Whitehead Institute BaRC

Inserting Pictures




Inside WI > BaRC > Graphics > Illustrator CS

Illustrator CS

Illustrator CS is a great software tool, which has become more user friendly in recent versions. Because the interface is similar to Adobe's Photoshop, it is a good choice for someone who is already familiar with Photoshop or who will need to use it often. Because both products are made by Adobe, the integration is seamless. You can even drag and drop files between the programs. Add Adobe's InDesign program (an alternative to QuarkXPress) and you have all the software you need to make slides, edit images and write papers and grants.


Before you begin, you may want to check out the Preferences dialog box, to set such things as units and number of levels of "undo". To do this go to Edit > Preferences.


Tools..............back to top

Selection Tools .............back to top

One of the most noticeable differences between Illustrator and our other programs, Canvas and FreeHand, is that instead of one selection tool, Illustrator has two:

Selection tool: The black arrow is used for selecting objects and groups of objects.

Direct Selection tool: The white arrow is used for selecting points within objects or within groups.

These tools are a bit fussy. When switching from one to the other, make sure to first deselect (by clicking off to the side or choosing Edit > Deselect All) before selecting with the new tool.


Viewing the Work Area ............back to top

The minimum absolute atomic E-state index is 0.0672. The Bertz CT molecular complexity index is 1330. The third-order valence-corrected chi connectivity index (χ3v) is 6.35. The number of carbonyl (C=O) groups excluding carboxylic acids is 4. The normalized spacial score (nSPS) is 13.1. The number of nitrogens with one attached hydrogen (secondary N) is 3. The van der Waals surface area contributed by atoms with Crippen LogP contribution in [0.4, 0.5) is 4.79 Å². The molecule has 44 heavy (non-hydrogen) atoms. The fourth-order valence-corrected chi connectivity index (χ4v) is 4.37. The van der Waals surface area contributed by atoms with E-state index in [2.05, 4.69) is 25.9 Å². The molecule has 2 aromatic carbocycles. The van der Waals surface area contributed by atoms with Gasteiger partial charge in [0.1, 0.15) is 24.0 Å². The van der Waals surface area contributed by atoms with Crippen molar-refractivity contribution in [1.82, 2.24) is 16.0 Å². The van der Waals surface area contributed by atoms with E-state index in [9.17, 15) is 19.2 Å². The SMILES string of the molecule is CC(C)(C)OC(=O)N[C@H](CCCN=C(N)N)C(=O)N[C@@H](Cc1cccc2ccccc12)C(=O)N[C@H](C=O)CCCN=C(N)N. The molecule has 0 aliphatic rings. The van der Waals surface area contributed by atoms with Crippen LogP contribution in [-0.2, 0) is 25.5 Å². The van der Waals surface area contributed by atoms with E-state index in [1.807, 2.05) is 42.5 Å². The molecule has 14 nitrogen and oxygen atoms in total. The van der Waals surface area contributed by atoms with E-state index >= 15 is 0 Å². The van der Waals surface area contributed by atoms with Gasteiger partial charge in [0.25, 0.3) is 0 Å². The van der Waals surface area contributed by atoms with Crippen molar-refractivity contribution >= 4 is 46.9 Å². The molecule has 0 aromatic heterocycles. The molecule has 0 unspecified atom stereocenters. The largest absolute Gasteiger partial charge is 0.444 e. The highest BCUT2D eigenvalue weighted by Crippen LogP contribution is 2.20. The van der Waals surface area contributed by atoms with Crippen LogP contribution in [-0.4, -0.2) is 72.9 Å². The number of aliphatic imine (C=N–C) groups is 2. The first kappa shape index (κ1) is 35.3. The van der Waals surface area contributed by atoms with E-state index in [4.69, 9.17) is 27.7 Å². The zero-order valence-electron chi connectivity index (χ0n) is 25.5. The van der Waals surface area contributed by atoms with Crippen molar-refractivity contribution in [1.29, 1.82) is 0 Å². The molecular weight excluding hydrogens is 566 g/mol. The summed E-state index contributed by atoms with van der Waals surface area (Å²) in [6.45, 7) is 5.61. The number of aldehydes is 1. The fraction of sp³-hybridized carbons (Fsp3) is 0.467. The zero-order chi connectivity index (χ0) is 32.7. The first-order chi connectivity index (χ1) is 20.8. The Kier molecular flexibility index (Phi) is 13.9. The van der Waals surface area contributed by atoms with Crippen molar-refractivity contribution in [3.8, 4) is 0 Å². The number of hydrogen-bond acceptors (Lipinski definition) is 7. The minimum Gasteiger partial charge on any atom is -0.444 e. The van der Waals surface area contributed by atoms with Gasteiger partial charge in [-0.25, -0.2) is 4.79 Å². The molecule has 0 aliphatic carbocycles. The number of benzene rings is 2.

Go to View > Fit in Window to see the whole page, or use the Zoom tool to get a closer look at part of the page. Clicking with the zoom tool will magnify the area clicked, or using the zoom tool to draw a box around the desired area will enlarge that area. Hold the option key while clicking to zoom out for a more distant view.


Inserting Pictures ..........back to top

Files from Photoshop can be dragged from the Photoshop window and dropped right into the Illustrator window.

In addition,Illustrator can import files in the following formats using the File>Place command: Photoshop,TIFF, EPS, CorelDraw, FreeHand, GIF, JPEG, PICT, DXF, Adobe PDF, and PostScript Level 1, PNG, Photo CD, and TGA.

Linked vs. Embedded: When you drag and drop or place files into illustrator, they will be either linked or embedded, depending on what you have chosen in the "Place" dialog box.

Linking: placed file remains separate from the Illustrator document. A lower res. image holds its place in Illustrator while you work, but the printer follows the path to the original at print time.

-easier to work in Illustrator because of smaller file size.

- better print quality because the original is used.